The Implications of the Defend Trade Secrets Act of 2016 – Yet Another Route to Pursue a Claim for Trade Secret Misappropriation
This week, President Obama signed the Defend Trade Secrets Act of 2016 (“DTSA”) into law. In creating a Federal civil remedy for the misappropriation of trade secrets by way of the Economic Espionage Act of 1996, the DTSA institutes significant changes to trade secret litigation.
First, the DTSA provides:
- An owner of a trade secret that is misappropriated may bring a civil action under this subsection if the trade secret is related to a product or service used in, or intended for use in, interstate or foreign commerce.
Accordingly, the threshold question of whether a litigant may seek redress for trade secret theft in Federal court is whether the product or service is used in, or intended for use in, interstate or foreign commerce. It is difficult to imagine a product or service that would not meet these criteria. Accordingly, most trade secret cases will likely be DTSA eligible.
Substantively, the Uniform Trade Secret Act (“UTSA”) as it existed pre-DTSA remains unaltered. (In addition to controlling federal trade secret law, the UTSA is the model act for most state trade secret statutes—including Texas’ trade secret act.) The DTSA does not supplant the UTSA or state trade secret law, but instead, simply adds another avenue through which a trade secret claim can be pursued. As slight differences exist between state trade secret law, the UTSA, and the DTSA, litigants may bring their trade secret claims under these different statutes—potentially obtaining different results under identical facts.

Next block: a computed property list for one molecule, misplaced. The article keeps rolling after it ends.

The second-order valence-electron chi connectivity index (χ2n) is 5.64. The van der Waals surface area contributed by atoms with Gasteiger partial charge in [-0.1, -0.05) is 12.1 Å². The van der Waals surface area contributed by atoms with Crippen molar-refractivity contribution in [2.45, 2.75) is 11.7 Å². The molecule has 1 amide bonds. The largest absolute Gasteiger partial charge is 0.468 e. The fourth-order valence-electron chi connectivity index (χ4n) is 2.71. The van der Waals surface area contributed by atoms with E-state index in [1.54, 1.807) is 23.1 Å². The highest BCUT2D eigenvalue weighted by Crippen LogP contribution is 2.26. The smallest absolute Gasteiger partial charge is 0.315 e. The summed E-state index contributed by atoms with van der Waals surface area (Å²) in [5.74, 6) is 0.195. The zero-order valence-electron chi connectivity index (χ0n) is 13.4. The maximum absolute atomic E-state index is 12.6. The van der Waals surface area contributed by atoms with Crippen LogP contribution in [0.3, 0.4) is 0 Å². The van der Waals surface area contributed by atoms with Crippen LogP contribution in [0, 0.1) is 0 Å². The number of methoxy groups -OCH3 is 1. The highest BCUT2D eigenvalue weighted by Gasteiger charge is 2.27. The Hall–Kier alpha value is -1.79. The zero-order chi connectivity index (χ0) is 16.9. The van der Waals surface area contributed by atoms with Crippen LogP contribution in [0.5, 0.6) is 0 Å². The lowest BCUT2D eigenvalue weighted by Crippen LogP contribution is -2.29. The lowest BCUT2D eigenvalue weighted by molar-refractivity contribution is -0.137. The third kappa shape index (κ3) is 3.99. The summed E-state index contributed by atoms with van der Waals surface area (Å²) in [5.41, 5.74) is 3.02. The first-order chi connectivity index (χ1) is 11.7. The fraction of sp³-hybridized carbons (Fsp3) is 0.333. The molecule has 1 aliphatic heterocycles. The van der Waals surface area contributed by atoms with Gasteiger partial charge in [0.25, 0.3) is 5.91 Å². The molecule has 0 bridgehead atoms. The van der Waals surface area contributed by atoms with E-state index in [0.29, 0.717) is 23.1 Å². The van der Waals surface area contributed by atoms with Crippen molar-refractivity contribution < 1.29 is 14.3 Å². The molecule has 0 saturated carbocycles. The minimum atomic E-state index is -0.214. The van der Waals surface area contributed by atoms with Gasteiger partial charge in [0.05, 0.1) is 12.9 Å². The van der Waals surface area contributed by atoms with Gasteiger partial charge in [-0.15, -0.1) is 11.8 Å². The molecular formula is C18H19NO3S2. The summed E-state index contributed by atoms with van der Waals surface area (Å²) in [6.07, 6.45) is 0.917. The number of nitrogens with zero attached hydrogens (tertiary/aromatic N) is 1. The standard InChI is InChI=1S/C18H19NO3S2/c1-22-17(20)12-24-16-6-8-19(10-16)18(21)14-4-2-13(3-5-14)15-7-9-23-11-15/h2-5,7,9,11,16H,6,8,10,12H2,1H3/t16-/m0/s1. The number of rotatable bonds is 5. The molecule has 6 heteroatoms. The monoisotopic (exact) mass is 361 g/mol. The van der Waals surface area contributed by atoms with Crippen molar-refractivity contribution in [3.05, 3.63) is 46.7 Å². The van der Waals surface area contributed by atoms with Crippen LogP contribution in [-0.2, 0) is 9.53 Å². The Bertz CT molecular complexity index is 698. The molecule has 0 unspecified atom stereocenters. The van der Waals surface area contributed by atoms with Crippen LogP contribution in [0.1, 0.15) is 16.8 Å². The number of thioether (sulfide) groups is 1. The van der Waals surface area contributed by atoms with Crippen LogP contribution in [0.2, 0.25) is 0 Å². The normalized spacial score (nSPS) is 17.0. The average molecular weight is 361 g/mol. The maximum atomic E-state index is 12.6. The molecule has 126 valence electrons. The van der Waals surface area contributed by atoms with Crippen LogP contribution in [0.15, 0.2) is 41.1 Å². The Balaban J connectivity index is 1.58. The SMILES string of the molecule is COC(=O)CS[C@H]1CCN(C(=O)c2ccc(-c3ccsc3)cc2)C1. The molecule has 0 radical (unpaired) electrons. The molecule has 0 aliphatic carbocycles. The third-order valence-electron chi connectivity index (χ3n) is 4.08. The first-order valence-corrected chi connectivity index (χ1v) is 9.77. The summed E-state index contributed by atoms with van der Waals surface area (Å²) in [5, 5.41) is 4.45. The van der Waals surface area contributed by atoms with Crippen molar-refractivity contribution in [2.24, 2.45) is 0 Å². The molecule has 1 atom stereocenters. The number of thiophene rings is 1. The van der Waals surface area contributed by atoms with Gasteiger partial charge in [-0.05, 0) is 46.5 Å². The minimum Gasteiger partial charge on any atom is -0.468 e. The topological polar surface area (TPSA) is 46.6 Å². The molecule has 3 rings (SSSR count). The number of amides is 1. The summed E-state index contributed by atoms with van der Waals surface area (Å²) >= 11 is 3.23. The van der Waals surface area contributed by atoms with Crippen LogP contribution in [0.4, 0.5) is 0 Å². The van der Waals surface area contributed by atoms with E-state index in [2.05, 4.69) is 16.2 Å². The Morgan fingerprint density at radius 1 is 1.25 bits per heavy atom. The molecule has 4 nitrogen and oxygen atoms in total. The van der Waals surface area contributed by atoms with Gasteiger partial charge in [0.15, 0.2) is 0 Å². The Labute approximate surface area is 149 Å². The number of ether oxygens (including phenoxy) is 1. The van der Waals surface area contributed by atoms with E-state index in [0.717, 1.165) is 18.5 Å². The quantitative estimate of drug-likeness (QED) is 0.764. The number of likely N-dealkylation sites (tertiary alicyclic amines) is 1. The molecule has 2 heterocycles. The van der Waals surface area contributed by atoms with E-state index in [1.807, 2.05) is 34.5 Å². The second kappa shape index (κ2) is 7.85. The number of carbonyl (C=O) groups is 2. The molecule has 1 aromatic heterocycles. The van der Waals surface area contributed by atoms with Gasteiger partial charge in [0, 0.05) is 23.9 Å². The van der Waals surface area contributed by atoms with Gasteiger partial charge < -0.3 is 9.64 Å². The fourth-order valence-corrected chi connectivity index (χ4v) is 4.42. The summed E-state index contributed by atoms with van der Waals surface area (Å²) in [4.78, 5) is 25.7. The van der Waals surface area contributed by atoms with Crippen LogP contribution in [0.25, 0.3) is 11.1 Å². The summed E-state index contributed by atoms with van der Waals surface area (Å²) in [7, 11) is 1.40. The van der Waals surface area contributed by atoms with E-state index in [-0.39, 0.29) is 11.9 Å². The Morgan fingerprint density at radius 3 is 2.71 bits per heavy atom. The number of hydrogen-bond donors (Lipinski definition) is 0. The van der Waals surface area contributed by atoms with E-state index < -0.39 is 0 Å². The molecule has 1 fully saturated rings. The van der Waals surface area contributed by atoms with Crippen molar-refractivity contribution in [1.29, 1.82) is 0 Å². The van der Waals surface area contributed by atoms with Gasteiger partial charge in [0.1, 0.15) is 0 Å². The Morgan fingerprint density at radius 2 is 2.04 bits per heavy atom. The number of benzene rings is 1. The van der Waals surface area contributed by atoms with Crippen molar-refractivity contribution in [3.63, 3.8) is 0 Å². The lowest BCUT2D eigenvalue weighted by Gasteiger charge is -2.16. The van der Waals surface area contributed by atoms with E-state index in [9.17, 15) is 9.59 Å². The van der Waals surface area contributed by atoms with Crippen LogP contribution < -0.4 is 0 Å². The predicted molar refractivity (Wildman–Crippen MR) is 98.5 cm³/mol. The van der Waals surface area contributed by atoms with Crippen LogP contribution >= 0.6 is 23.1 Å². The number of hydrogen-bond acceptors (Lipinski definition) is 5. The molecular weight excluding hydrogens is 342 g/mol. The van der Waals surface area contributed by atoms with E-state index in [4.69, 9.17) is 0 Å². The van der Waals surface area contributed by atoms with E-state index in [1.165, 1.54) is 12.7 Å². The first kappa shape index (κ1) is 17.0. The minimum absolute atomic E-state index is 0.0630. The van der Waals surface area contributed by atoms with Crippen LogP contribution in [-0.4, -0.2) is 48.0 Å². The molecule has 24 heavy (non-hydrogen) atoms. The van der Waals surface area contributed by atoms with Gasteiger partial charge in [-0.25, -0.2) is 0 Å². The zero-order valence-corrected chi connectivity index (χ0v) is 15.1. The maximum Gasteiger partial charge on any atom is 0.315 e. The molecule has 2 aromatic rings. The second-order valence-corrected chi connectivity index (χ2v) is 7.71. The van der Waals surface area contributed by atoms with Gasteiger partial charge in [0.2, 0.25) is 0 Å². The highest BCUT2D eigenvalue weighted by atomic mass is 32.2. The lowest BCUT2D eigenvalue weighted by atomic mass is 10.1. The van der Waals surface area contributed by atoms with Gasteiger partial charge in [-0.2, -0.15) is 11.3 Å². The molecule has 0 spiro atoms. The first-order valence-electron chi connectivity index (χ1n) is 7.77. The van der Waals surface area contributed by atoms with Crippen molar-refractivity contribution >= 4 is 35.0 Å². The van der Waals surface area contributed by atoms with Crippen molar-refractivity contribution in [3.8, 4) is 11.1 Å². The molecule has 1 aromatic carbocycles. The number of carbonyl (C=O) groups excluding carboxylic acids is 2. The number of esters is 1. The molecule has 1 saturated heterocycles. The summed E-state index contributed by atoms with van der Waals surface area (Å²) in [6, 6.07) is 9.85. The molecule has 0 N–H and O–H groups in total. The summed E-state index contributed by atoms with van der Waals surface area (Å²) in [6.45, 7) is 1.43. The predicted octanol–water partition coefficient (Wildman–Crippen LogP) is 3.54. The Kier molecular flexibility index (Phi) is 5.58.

The most significant change the DTSA makes is establishing a procedure for the ex parte civil seizure of any property “necessary to prevent the propagation or dissemination of the trade secret.” Essentially, the DTSA civil seizure mechanism is streamlined injunctive relief aimed to sequester any electronic devices suspected to contain a misappropriated trade secret.
However, if the seizure proves excessive or wrongful, the defendant may be entitled to damages stemming from the wrongful retention of the defendant’s property. Specifically, the DTSA’s civil seizure provision allows for the same damages as the Lanham Act’s civil seizure provision including damages for lost profits, cost of materials, loss of good will, and punitive damages in instances where the seizure was sought in bad faith.
Playing out this scenario, if a plaintiff moves under the DTSA’s ex parte civil seizure provision and no misappropriation is ultimately found, the plaintiff could find herself paying a hefty sum to compensate the defendant for an “excessive” or “wrongful” seizure.
Finally, the DTSA also has implications for the drafting of “any contract or agreement with an employee that governs the use of trade secret or other confidential information.” This includes confidentiality agreements, non-disclosure agreements, and separation agreements.
In any such agreement, the employer must now include a reference to the whistleblower immunity provision found in the DTSA. (Alternatively, an employer can satisfy the DTSA notice requirement by referencing any such DTSA notice provision in another agreement between the employer and employee.) Failure to include this notice in any such agreement will preclude an award of punitive damages and attorney’s fees in a DTSA theft of trade secret claim brought by a non-compliant employer—even if the employer ultimately prevails in the lawsuit. Further, if any of these agreements contain venue selection and/or choice of law provisions, these provisions should now be drafted to allow federal trade secret claims to be brought.